• Spierhead Pinot Gris 2013 (BC $19.90). Pale to medium lemon with a tint of green in the glass.  On the nose I picked up Granny Smith and Red Delicious apples, together with melons and a hint of vanilla.  With some airing, lemon and grapefuit aromas also became apparent.  It’s dry with medium plus acidity, with an acidic prickle that dances on your tongue.  Medium plus body, round mouth feel, some creamy lees, a hint of honey, and stone fruits, pears, lemons and Red Delicious apple flavours.  Again with a bit of air, I also picked up lychee.  Quite a mouthful of flavours.  Mouth watering finish.  This wine really tastes like fresh fruit to me.  A very nice example of BC Pinot Gris.
  • Burrowing Owl Estate Winery Merlot 2009 ($30). Light transparent garnet in the glass. Bright ripe cherry nose.  Light body, dry with ripe cherries and vanilla flavours.  Sweet cherry finish.

Wine Pairings for Roast Ham

Roast ham is also quite full flavoured.  It has some sweetness to it, and can have other flavours such as some smokiness, depending on how it’s prepared. Riesling is a nice pairing with ham; think Alsatian food.  I think a  Cabernet Franc, Gamay or Pinot Noir would also be nice with ham.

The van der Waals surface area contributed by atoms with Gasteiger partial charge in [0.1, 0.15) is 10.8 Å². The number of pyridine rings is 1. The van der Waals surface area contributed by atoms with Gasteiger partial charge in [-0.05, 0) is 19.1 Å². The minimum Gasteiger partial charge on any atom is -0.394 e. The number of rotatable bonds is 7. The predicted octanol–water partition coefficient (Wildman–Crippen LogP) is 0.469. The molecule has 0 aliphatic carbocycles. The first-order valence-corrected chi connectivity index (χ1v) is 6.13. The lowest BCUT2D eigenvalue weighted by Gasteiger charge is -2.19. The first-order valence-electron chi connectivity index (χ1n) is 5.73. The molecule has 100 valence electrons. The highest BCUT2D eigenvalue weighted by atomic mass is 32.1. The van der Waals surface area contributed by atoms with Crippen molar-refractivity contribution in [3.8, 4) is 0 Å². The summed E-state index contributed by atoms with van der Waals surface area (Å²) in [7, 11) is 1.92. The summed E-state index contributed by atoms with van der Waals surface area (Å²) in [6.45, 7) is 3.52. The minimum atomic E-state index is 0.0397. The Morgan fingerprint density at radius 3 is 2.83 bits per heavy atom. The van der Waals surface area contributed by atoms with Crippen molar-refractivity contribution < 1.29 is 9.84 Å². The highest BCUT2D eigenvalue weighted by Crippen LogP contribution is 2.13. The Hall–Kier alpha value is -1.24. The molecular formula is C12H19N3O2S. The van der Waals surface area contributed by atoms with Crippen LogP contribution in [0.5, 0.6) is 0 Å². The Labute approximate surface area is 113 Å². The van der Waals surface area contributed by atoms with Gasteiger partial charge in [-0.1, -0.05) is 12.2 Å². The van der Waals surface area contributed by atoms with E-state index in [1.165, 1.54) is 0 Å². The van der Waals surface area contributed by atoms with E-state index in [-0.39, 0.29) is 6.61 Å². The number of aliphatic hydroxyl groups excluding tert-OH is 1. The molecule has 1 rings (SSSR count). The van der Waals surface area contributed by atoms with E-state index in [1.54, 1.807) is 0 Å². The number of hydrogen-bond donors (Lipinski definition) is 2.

• Fairview Cellars The Bear 2009 ($34.90). This is a Bordeaux blend using 5 red varieties (Merlot, Cabernet Sauvignon, Cabernet Franc, Petit Verdot, and Malbec). Medium translucent garnet.  Light dark fruit nose.  Full body, with ripe black fruit and ripe red cherries.  The oak is integrated very well in this wine. Dry, with soft mouth-feel.  Very good.
  • Mt. Boucherie Family Reserve Gamay Noir 2012 (~$20) Translucent medium garnet in the glass.  Ripe cassis with some earthiness/smokiness, along with black currant, raspberries, and other black fruits.  After an hour, I was getting more red cherry aroma.  This wine is dry with medium body, tannins and acidity. There is a smokiness that you first get, but then that dissipates fairly quickly.  The tannins are quite fine.  On the palate, I picked up ripe raspberries, red plums, blackberries, and black currants. After an hour of decanting, there was also some black currant leaf, and dark chocolate.  The acidity, although not too strong, makes the fruit flavours more intense.  My only regret is that this wine finishes a bit too quickly.
  • Bartier Scholefield Red 2011 in glass

    Bartier Scholefield Red 2011 in glass